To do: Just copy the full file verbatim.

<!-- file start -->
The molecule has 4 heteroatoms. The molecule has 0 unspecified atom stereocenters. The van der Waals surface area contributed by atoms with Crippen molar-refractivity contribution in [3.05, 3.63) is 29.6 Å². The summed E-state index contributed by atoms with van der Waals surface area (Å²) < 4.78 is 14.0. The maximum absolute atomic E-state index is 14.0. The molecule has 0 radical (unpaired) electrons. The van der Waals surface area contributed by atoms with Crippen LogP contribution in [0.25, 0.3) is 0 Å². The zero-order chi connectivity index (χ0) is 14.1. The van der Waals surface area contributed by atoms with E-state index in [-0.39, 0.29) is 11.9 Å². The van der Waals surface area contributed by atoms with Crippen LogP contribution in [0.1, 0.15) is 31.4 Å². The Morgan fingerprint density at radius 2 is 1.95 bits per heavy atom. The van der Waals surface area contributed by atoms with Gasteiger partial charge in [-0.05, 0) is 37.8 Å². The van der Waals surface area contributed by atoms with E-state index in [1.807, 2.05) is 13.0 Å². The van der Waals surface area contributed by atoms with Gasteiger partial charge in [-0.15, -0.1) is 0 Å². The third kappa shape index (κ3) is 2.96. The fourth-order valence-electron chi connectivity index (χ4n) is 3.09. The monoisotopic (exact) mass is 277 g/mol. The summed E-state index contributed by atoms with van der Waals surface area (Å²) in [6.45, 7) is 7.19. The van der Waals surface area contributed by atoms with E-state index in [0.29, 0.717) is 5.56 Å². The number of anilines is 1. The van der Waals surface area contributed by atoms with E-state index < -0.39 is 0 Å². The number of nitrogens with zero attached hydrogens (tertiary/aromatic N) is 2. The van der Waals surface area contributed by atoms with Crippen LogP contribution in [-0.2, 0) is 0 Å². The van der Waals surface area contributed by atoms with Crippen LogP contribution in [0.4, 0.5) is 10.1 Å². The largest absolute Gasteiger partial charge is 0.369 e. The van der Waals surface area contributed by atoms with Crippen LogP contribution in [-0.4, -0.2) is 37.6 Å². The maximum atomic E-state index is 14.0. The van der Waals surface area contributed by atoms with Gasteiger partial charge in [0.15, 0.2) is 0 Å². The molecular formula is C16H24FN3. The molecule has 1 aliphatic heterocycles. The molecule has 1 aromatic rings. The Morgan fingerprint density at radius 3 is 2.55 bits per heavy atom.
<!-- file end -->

The molecule has 4 heteroatoms. The molecule has 0 unspecified atom stereocenters. The van der Waals surface area contributed by atoms with Crippen molar-refractivity contribution in [3.05, 3.63) is 29.6 Å². The summed E-state index contributed by atoms with van der Waals surface area (Å²) < 4.78 is 14.0. The maximum absolute atomic E-state index is 14.0. The molecule has 0 radical (unpaired) electrons. The van der Waals surface area contributed by atoms with Crippen LogP contribution in [0.25, 0.3) is 0 Å². The zero-order chi connectivity index (χ0) is 14.1. The van der Waals surface area contributed by atoms with E-state index in [-0.39, 0.29) is 11.9 Å². The van der Waals surface area contributed by atoms with Crippen LogP contribution in [0.1, 0.15) is 31.4 Å². The Morgan fingerprint density at radius 2 is 1.95 bits per heavy atom. The van der Waals surface area contributed by atoms with Gasteiger partial charge in [-0.05, 0) is 37.8 Å². The van der Waals surface area contributed by atoms with E-state index in [1.807, 2.05) is 13.0 Å². The van der Waals surface area contributed by atoms with Gasteiger partial charge in [-0.15, -0.1) is 0 Å². The third kappa shape index (κ3) is 2.96. The fourth-order valence-electron chi connectivity index (χ4n) is 3.09. The monoisotopic (exact) mass is 277 g/mol. The summed E-state index contributed by atoms with van der Waals surface area (Å²) in [6.45, 7) is 7.19. The van der Waals surface area contributed by atoms with E-state index in [0.29, 0.717) is 5.56 Å². The number of anilines is 1. The van der Waals surface area contributed by atoms with E-state index < -0.39 is 0 Å². The number of nitrogens with zero attached hydrogens (tertiary/aromatic N) is 2. The van der Waals surface area contributed by atoms with Crippen LogP contribution in [-0.2, 0) is 0 Å². The van der Waals surface area contributed by atoms with Crippen LogP contribution in [0.4, 0.5) is 10.1 Å². The largest absolute Gasteiger partial charge is 0.369 e. The van der Waals surface area contributed by atoms with Crippen LogP contribution in [-0.4, -0.2) is 37.6 Å². The maximum atomic E-state index is 14.0. The van der Waals surface area contributed by atoms with Gasteiger partial charge in [0.15, 0.2) is 0 Å². The molecular formula is C16H24FN3. The molecule has 1 aliphatic heterocycles. The molecule has 1 aromatic rings. The Morgan fingerprint density at radius 3 is 2.55 bits per heavy atom.